Clear Food, the brainchild of food analysis startup Clear Labs, announced a project it says will publicly post scores for foods based on whether or not the food composition matches the label. Unfortunately, while this idea may seem promising, the lab decided it wanted to be a “friend” of the food industry, rather than an impartial, informative outlet consumers could rely on.
Health Ranger Mike Adams, director of the Natural News Forensic Food Lab, initially expressed excitement at the prospect of having a new private food testing laboratory in the market. Sadly, however, Adams’ excitement was short-lived, considering the fact that Clear Labs, in its statements, seems to have already surrendered to the food industry.
According to Food Quality News, Clear Food “does not want to alienate industry.”
“… we don’t want to alienate industry,” said Mahni Ghorashi, co-founder of Clear Labs. “We are not a consumer watchdog organization.” So, does this mean that they censor their own science to protect the worst offenders? How can they call themselves “Clear” when they won’t even tell consumers which brands are contaminated?
In its first big announcement, the lab tested hundreds of hotdogs and veggie dogs and found some very disturbing things.
For one, it found human DNA in hotdogs. “2 percent of all samples were found to have traces of human DNA in them. Veggie dogs were the worst off, accounting for 67 percent of the hygiene issues and two-thirds of the human DNA found,” reports Yahoo! News.
While the fact that hotdogs contain human DNA doesn’t necessarily mean the meat grinder actually contained human meat, the thought that your favorite snack has some human DNA mixed into it is quite disturbing, to say the least. More likely, people working in hotdog factory food lines haven’t been wearing protective nets or gloves while doing their jobs. It’s also interesting to note that most of the problems were found in veggie dogs, which are positioned as being healthier than meat-based hotdogs. Apparently, veggie dogs aren’t 100% vegetarian, because they also contain some human parts.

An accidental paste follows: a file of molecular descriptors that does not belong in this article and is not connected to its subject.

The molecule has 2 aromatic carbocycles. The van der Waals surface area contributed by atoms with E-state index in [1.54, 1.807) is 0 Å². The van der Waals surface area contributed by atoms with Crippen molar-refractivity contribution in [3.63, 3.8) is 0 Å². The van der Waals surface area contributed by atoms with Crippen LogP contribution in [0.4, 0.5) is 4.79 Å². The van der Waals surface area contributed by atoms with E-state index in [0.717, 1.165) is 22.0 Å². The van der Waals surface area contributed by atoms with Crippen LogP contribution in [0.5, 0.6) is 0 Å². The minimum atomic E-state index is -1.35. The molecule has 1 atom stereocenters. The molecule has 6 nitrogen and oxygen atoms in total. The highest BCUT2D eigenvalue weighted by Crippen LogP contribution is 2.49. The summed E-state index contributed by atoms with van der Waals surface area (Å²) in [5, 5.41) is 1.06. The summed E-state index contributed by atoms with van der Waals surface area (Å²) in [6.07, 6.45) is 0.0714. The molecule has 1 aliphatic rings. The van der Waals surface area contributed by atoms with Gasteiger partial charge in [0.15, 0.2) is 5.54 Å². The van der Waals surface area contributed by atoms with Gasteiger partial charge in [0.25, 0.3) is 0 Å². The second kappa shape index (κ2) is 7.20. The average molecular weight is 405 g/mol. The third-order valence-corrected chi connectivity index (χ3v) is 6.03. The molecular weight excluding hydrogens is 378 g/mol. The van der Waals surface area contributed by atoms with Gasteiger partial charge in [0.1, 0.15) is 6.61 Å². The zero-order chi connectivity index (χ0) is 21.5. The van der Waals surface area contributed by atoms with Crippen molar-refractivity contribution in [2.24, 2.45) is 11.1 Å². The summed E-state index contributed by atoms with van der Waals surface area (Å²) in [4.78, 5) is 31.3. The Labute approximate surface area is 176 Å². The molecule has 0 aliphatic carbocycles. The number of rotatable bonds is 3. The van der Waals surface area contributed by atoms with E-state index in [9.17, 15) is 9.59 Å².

While the Clear Food report reveals that 10% of vegetarian hotdogs contained meat, it sadly refused to name which brands were contaminated.
Moreover, the entire Clear Food system only rates whether or not food composition actually matches the food label. So, it follows that since GMOs aren’t exactly written on food labels, the lab won’t be testing for GMOs in the first place. Just imagine this: The company could be giving high scores to food made with all sorts of toxic, genetically modified ingredients including hydrogenated oils, cancer-causing sodium nitrite and HFCS, as long as the composition matches the food label.
Too bad. Clear Food could have been empowering consumers; now, however, they’re more likely to end up as just another industry lapdog.
Despite the massive disappointment that is Clear Food, consumers should not lose hope. There are still private food testing labs out there willing to go against big food giants in the name of public safety and interest. One such lab is the Natural News Forensic Food Lab, led by Mike Adams.
With the addition of an entire organic chemistry section, the lab will soon be testing foods for pesticides, herbicides and other contaminants. The addition of an ion chromatograph instrument, which will test for iodine, fluoride, chlorine and other halogens, is also underway.
If you want to make sure that the contents of your food are safe for you and your family’s consumption, visit Labs.NaturalNews.com.